holy month of Ramadan which began on 5 August that year.
There were continuous demonstrations for most of that month,
particularly after the Abadan cinema fire on 19 August in
which over 400 lost their lives.
  In desperation the Shah made Ja'far Sharif-Imami, a
politician with


some religious credentials, Prime Minister. Sharif-Imami was
given leeway to make concessions to the opposition. A
Ministry of Religious Affairs was set up and the Ministry of
Women's Affairs disbanded, casinos were closed, a number of
notoriously corrupt officials were dismissed and a number of
Bahá'ís expelled from their jobs.
  Ramadan ended on 3 September and on the following day, the
Islamic festival 'Id al-Fitr, there was a large, peaceful
demonstration in Tehran. There were then several further
demonstrations until the government banned demonstrations on
7 September. On 8 September, Black Friday as it came to be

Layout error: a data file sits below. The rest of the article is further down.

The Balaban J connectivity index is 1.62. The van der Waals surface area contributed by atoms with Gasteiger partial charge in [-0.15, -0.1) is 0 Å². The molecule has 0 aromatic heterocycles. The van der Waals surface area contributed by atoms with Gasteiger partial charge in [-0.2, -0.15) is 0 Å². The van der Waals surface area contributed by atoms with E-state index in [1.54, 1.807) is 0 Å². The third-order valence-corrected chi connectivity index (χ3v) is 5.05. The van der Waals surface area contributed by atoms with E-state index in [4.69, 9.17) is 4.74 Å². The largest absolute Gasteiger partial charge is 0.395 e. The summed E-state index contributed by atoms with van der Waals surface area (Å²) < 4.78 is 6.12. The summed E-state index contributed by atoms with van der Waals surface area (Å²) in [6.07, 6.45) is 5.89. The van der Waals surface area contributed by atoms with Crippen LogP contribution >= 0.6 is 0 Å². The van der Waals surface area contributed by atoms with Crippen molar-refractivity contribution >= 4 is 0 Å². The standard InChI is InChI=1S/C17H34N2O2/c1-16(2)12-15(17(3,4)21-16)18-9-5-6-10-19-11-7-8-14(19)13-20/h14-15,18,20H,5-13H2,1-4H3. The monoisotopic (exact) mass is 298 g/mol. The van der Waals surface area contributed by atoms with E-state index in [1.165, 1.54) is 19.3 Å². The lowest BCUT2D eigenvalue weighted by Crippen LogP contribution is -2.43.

known, another demonstration in Tehran was fired on by
troops and several hundred were killed. There was an
immediate reaction by the crowds and the government imposed
martial law on 9 September and detained opposition leaders.
  Until this time there had been, in effect, two separate
protest movements: the religious protest initiated by the
ulama after the anti-Khumayni articles in January, and the
political agitation for greater liberalisation. From
September onwards these two movements became increasingly
merged and began to attract even middle-class support, thus
broadening the basis of the protests considerably.
  October saw the beginning of a major use of the strike
weapon. Large sections of the work-force went on strike,
including the economically important oil-workers and bank
  On 6 October Khumayni was expelled from Iraq at the